MILAN — Intense pulsed light is an effective treatment for meibomian gland dysfunction and related dry eye disease, according to studies presented here.
Intense pulsed light (IPL, DermaMed) uses a xenon flashlight in a band between 400 nm and 1300 nm.
"Using a filter, we stabilize the emission at 500 nm wavelength, and it pulses on and off. The light penetrates the epidermis, goes down into the dermal layer, and it is absorbed by oxyhemoglobin in the blood cells, making oxyhemoglobin coagulate," Rolando Toyos, MD, said at the annual joint meeting of Ocular Surgery News and the Italian Society of Ophthalmology.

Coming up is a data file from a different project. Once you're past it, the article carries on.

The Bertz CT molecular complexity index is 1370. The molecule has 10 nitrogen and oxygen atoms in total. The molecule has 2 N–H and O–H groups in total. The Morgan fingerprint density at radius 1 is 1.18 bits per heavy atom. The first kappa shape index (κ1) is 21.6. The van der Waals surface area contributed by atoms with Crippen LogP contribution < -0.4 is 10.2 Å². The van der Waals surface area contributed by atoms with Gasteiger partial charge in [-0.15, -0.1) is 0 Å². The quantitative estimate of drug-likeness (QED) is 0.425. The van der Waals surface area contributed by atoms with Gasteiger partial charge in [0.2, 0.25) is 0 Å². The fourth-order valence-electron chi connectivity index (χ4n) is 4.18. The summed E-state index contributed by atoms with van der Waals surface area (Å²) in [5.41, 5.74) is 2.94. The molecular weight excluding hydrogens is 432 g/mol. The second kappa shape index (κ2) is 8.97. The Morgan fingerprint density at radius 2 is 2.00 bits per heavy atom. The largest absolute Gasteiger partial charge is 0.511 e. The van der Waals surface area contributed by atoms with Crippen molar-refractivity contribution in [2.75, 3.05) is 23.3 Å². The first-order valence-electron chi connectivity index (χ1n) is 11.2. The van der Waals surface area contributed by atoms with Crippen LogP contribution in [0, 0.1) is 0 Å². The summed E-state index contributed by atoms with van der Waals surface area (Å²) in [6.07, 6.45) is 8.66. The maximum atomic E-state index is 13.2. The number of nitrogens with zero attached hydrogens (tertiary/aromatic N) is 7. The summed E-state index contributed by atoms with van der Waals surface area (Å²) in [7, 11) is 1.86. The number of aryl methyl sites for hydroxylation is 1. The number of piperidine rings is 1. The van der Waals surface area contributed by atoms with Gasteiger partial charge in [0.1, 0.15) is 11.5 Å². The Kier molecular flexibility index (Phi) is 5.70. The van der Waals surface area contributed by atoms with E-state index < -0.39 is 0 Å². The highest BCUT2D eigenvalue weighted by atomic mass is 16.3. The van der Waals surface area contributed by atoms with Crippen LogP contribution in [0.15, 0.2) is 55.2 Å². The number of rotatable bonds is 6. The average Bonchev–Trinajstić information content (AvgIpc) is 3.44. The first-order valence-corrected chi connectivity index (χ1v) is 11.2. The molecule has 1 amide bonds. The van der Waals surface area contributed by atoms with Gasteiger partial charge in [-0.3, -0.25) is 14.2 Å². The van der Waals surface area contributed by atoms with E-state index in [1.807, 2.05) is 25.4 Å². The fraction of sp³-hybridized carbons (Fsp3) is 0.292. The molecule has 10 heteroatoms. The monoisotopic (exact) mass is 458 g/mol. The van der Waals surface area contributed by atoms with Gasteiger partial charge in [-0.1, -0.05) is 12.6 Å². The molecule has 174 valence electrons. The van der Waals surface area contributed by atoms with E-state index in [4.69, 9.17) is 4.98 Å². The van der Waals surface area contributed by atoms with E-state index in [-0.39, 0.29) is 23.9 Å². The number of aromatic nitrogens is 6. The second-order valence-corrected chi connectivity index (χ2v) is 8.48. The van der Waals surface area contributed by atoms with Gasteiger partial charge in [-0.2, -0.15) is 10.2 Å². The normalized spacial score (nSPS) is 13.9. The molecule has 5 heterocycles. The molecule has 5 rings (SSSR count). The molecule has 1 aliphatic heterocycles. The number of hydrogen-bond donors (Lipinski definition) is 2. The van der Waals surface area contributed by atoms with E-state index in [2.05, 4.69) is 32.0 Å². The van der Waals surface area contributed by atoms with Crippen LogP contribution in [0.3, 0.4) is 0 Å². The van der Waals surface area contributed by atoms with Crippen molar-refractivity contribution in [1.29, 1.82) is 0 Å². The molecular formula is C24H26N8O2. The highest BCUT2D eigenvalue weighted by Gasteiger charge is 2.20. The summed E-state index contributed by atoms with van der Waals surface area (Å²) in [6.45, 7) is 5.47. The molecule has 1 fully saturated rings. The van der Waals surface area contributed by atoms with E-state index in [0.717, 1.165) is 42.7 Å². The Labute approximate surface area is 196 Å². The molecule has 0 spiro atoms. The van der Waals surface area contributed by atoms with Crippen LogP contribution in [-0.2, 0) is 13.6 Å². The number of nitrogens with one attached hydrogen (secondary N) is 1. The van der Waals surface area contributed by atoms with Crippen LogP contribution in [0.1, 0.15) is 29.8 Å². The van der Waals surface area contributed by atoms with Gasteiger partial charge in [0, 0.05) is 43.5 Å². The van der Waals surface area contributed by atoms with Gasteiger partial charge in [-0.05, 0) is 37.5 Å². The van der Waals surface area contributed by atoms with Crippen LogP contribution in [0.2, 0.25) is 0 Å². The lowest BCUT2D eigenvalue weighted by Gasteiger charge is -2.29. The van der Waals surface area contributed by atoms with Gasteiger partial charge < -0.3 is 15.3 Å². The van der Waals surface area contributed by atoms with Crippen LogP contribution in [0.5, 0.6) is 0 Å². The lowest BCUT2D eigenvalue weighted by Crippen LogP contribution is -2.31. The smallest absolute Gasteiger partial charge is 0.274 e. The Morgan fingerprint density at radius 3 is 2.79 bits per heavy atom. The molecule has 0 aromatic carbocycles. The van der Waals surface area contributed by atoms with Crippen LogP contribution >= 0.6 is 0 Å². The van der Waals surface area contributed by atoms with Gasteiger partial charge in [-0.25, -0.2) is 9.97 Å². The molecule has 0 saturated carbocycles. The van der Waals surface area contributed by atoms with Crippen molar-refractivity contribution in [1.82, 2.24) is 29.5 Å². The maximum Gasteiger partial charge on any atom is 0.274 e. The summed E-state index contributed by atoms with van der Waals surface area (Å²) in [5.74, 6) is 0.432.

IPL also generates heat that melts the thickened meibum secretions and dilates the glands. By applying gentle pressure, secretions are expressed from the gland, giving immediate comfort to the patient.
"Repeated IPL treatments make the secretions get thinner and thinner, because the telangiectasias that secrete the inflammatory mediators responsible for gland obstruction are closed," Toyos said.
In a single-center prospective study of 30 patients with dry eye symptoms, a single IPL treatment was applied. A clinically significant decrease from abnormal to normal tear osmolarity was reported.
Another study looked retrospectively at the effects of repeated gland expression in 91 patients over 3 years.
"Over 90% of patients had improvement in their meibum and lid margin, and 93% of the patients reported satisfaction with improvement in dry eye symptoms," Toyos said.
Complications such as temporary redness of the skin, conjunctival irritation, foreign body sensation, pain and light sensitivity for a few days were reported by 10 patients.
Disclosure: Toyos is a consultant to DermaMed.